Camille Bilger

Camille Bilger, MPhys Astrophysics 2012,
Aerospace Design, Martin-Baker Aircraft Co

I grew up in Strasbourg, France, and moved to St Andrews in 2008 to study Physics and Astrophysics at the University of St Andrews. Thanks to my degree, the Physics and Astrophysics faculty, University societies, and St Andrews in general, I was able to learn about a wide range of new topics and stretch myself intellectually. This has all prepared me with skills which have resulted in being very useful throughout my life and professional career so far. The transition to university was for me, coming from a different country with a different language, anything but easy. Nevertheless, the counselling support of the Student Support Services and the Physics and Astronomy staff have been essential for my health and growth as a student through my degree.

Academia enchanted me while conducting my own research during my master thesis project on the investigation of hydrocarbon equilibrium and disequilibrium chemistry in the dusty atmospheres of oxygen-rich objects, such as Brown Dwarfs and giant gas planets. This project, supervised by Dr. Christiane Helling, was part of a European research effort to understand the electrification and chemistry in extraterrestrial atmospheres.

I soon became fascinated by astrophysical fluid dynamics, which includes blast waves, accretion, stellar winds and disk instabilities among others. I decided to transfer to the University of Cambridge in 2012 to study fluids in the context of the aerospace and power-generation sectors of industry. I undertook a comprehensive program of graduate teaching and research (M.Phil. in Energy Technologies), for which I was funded by an Airbus Group scholarship. In this broad program, students have the opportunity to learn and integrate multiple engineering disciplines.

I then pursued and completed my Ph.D. in 2017 in the Energy and Fluids group in the Department of Engineering of the University of Cambridge on the numerical simulation of liquid fuel injection and atomisation in jet engines (fluid dynamics/multiphase flow modelling) and improving combustion for which the complexity of the physics involved has curbed the research growth in the field. This Ph.D. was part of the University Gas Turbine Partnership between the University of Cambridge and Rolls-Royce plc. and gave me a first taste of an industrial client interaction.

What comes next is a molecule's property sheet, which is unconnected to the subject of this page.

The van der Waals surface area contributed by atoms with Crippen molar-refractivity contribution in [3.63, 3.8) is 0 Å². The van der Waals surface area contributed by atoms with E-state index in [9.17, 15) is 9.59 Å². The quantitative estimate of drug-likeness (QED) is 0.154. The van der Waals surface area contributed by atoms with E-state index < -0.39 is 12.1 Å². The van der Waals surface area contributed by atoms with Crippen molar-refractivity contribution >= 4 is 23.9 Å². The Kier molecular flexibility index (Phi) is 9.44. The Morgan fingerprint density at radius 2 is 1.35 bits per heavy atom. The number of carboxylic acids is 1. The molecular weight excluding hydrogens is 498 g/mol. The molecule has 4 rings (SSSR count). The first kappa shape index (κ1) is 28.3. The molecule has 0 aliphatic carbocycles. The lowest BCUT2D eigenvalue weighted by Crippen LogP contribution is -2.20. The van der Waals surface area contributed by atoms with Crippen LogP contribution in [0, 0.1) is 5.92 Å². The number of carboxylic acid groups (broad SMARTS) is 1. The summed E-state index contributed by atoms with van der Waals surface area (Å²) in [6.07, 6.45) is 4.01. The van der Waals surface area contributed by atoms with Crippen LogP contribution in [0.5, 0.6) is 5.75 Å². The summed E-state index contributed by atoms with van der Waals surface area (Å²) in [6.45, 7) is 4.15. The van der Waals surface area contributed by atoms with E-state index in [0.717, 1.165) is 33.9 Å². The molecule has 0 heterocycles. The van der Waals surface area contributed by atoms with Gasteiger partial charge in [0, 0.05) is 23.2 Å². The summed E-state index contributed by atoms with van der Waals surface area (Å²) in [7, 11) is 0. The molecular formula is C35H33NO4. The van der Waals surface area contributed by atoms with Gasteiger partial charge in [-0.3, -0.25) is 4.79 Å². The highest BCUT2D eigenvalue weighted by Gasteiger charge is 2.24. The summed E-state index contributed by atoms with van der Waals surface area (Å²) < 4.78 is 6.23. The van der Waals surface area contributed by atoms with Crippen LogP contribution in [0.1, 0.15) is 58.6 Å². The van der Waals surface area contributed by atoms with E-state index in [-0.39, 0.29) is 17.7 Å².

I was one of the 2015 Amelia Earhart Research Fellows, which is a Fellowship awarded by Zonta International to Women in the Aerospace Industry. At their annual convention in 2016, I was invited to represent all Amelia Earhart Fellows and give a keynote speech to around 2,000 women, as seen in the picture above.

I feel hugely for all the organisations who have generously funded my research endeavours all these years, by putting trust in my abilities and research interests. As well as for the several sponsored awards from societies and international organisations, the first one of which being Selex Galileo who rewarded me the prize for the best Masters Astrophysics thesis back in St Andrews. They all have encouraged me to improve academically and pursue further research.

My current research and development job at Martin-Baker Aircraft Co. Ltd. focuses on occupant modelling with particular interest in biodynamic modelling of the head/neck system and its dynamic response to an ejection scenario, which is still a missing link in effectively assessing the safety potential of ejection systems and their occupant. With the addition of small female aircrew to the ejection seat population, and with the addition of helmet mounted displays to ejection seat aircraft, the risk of neck injury has become one of the principle concerns to the ejection community. The goal of addressing significant scientific and practical issues of notable challenge in the aerospace industry while conducting innovative research is particularly rewarding. My role in the company feels very similar to my Ph.D. work. I need to be familiar with the research literature, my work is quite solitary but I need to interact as well with various departments within the company and with people outside the company. Our results will likely be presented at conferences and in journal articles.

My Ph.D. also gave me outreach opportunities alongside my research, such as teaching and STEM ambassador activities within Engineering and the local community. My wish to contribute to the system was prompted by my experience during my time in St Andrews where the Student Support Services made such an impact on my life. This is something I am continuing under the Martin-Baker banner.

First posted BDS 12.17